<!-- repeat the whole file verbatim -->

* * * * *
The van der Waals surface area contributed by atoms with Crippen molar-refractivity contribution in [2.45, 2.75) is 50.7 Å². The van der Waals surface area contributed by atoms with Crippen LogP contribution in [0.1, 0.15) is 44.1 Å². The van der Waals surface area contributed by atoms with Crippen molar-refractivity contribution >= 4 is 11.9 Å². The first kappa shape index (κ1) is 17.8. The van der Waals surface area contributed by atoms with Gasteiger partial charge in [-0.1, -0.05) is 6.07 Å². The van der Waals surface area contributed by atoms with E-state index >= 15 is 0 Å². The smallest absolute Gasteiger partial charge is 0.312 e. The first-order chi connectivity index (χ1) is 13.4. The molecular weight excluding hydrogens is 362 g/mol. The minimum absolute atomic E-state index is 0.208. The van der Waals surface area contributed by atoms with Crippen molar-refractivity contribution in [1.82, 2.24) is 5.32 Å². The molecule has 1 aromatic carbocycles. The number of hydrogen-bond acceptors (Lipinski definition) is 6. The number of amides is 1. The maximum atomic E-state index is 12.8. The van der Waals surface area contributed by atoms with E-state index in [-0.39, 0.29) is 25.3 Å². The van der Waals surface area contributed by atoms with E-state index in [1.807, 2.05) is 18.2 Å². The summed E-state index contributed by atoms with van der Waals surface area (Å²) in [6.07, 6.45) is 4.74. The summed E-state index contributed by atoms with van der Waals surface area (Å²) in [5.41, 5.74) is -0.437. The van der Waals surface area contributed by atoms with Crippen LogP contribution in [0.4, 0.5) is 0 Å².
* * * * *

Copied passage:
The van der Waals surface area contributed by atoms with Crippen molar-refractivity contribution in [2.45, 2.75) is 50.7 Å². The van der Waals surface area contributed by atoms with Crippen LogP contribution in [0.1, 0.15) is 44.1 Å². The van der Waals surface area contributed by atoms with Crippen molar-refractivity contribution >= 4 is 11.9 Å². The first kappa shape index (κ1) is 17.8. The van der Waals surface area contributed by atoms with Gasteiger partial charge in [-0.1, -0.05) is 6.07 Å². The van der Waals surface area contributed by atoms with E-state index >= 15 is 0 Å². The smallest absolute Gasteiger partial charge is 0.312 e. The first-order chi connectivity index (χ1) is 13.4. The molecular weight excluding hydrogens is 362 g/mol. The minimum absolute atomic E-state index is 0.208. The van der Waals surface area contributed by atoms with Crippen molar-refractivity contribution in [1.82, 2.24) is 5.32 Å². The molecule has 1 aromatic carbocycles. The number of hydrogen-bond acceptors (Lipinski definition) is 6. The number of amides is 1. The maximum atomic E-state index is 12.8. The van der Waals surface area contributed by atoms with E-state index in [-0.39, 0.29) is 25.3 Å². The van der Waals surface area contributed by atoms with E-state index in [1.807, 2.05) is 18.2 Å². The summed E-state index contributed by atoms with van der Waals surface area (Å²) in [6.07, 6.45) is 4.74. The summed E-state index contributed by atoms with van der Waals surface area (Å²) in [5.41, 5.74) is -0.437. The van der Waals surface area contributed by atoms with Crippen LogP contribution in [0.4, 0.5) is 0 Å².